Sunday 30 November 2014

Broadcasting House

Today is (as I may have mentioned before) Advent Sunday and, even though I'm an unbeliever, I love my Christian heritage and would dearly love, like Thomas Hardy, to see the oxen kneel on Christmas Eve, hoping it would be so.

Thus, as today is the first day in the Church's liturgical calender (its News Year's Day at it were), I've been trying to write posts today that reflect a fresh spirit on my part - more Ebenezer than Scrooge (leaping ahead somewhat to the next liturgical festival). 

Actually though, reading back, they are, by and large, just the same as before. So, like New Years resolutions, the best laid plans of mice and bloggers oft gang awry...

Still, it's always best to keep trying.

And, thus, it's onto this morning's Broadcasting House and a chance to register my appreciation of the programme for actually - and surprisingly rarely at the BBC - giving the victims of terrorism an airing. We heard from three survivors/family members of victims. The terrorists who scarred their lives were (a) the IRA, (b) the 7/7 bombers and (c) the Islamists who attacks Mumbai.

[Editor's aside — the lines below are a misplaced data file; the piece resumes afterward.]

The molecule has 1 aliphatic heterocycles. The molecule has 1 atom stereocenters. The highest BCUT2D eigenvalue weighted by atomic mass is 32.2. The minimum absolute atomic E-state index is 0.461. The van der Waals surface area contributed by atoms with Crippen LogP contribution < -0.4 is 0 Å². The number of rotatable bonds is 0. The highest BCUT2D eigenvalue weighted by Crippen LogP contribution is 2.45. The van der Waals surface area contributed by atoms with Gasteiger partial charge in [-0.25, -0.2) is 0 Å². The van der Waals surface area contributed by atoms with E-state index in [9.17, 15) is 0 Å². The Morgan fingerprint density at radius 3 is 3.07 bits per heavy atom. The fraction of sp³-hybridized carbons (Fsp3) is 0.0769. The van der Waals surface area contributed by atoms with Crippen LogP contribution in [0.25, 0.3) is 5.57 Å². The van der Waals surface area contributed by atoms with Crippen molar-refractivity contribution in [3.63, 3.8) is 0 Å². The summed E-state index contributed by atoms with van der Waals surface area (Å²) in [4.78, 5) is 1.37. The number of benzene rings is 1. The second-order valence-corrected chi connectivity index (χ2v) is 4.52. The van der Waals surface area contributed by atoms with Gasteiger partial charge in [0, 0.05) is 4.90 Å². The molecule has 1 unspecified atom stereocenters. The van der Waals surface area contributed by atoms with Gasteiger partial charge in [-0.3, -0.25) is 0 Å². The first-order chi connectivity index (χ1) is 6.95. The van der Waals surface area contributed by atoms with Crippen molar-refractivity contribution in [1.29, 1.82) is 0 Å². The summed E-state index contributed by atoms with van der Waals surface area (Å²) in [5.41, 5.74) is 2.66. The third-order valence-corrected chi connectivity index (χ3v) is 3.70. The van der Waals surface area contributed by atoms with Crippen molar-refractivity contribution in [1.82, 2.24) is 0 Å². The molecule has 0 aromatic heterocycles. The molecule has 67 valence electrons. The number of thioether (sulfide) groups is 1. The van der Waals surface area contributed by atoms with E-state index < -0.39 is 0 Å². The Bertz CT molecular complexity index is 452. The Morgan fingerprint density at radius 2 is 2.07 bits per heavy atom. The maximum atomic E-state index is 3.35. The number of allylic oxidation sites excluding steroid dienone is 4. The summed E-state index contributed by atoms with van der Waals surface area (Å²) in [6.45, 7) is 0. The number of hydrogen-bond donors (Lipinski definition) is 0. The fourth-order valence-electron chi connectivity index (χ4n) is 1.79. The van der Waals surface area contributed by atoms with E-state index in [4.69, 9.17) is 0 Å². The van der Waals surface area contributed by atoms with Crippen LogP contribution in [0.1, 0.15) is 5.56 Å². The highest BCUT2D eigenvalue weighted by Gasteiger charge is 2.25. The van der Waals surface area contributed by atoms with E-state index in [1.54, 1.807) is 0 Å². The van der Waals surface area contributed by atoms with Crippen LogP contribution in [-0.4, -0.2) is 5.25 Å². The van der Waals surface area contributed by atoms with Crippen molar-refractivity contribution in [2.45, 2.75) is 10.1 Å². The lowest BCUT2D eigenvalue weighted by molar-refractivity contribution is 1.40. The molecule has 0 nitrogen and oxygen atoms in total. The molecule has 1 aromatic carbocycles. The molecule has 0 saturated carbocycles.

Their reflections were what I wanted to hear as it's hard to know how you'd react yourself to being personally caught up in such atrocities, especially as time passes. They were surprisingly optimistic about the future.

Paddy O'Connell drew that optimism out of them, and they all seemed free of bitterness.

The cynic in me feels obliged to wonder if that spirit was something that attracted the makers of Broadcasting House to them in the first place. If they were still bitter, if they despaired of the future, if they campaigned for justice against the IRA, if they campaigned against Islamic terrorism, if (God forbid) they'd joined the EDL, would BH have ever invited them to join the discussion then? 

I rather doubt it.

Still, it was very good to hear them speak.

Also unusual was a 'good news piece' about Britain and Israel - a Kevin Connolly piece about a fascinating, swashbuckling Irish-British hero, Col. John Henry Patterson, who, amid a myriad of other heroic Kipling-like adventures, led a group of fighters in the doomed assault on Gallipoli. Among those fighters were Jewish Zionists and their bravery there won him to their cause. He campaigned for the creation of the State of Israel thereafter, dying just one year before its rebirth. So influential was he that Benjamin Netanyahu's elder brother was named after him. Mr Netanyahu himself was heard in Kevin Connolly's report, giving his appreciation of the great man, and three films have been based on his life.